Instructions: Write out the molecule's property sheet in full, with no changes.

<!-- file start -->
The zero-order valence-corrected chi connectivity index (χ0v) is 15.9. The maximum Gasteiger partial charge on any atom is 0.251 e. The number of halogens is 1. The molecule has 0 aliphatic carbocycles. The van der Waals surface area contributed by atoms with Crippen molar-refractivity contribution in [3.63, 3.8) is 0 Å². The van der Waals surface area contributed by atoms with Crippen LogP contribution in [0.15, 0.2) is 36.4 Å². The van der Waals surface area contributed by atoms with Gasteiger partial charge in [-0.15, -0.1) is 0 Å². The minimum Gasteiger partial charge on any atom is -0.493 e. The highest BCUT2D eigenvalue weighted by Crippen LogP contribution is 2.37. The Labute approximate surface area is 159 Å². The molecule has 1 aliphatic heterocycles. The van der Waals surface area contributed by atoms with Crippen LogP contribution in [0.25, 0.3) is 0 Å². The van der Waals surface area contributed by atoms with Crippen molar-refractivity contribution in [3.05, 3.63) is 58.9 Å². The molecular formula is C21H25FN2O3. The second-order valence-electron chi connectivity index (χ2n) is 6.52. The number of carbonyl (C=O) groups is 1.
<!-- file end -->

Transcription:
The zero-order valence-corrected chi connectivity index (χ0v) is 15.9. The maximum Gasteiger partial charge on any atom is 0.251 e. The number of halogens is 1. The molecule has 0 aliphatic carbocycles. The van der Waals surface area contributed by atoms with Crippen molar-refractivity contribution in [3.63, 3.8) is 0 Å². The van der Waals surface area contributed by atoms with Crippen LogP contribution in [0.15, 0.2) is 36.4 Å². The van der Waals surface area contributed by atoms with Gasteiger partial charge in [-0.15, -0.1) is 0 Å². The minimum Gasteiger partial charge on any atom is -0.493 e. The highest BCUT2D eigenvalue weighted by Crippen LogP contribution is 2.37. The Labute approximate surface area is 159 Å². The molecule has 1 aliphatic heterocycles. The van der Waals surface area contributed by atoms with Crippen LogP contribution in [0.25, 0.3) is 0 Å². The van der Waals surface area contributed by atoms with Crippen molar-refractivity contribution in [3.05, 3.63) is 58.9 Å². The molecular formula is C21H25FN2O3. The second-order valence-electron chi connectivity index (χ2n) is 6.52. The number of carbonyl (C=O) groups is 1.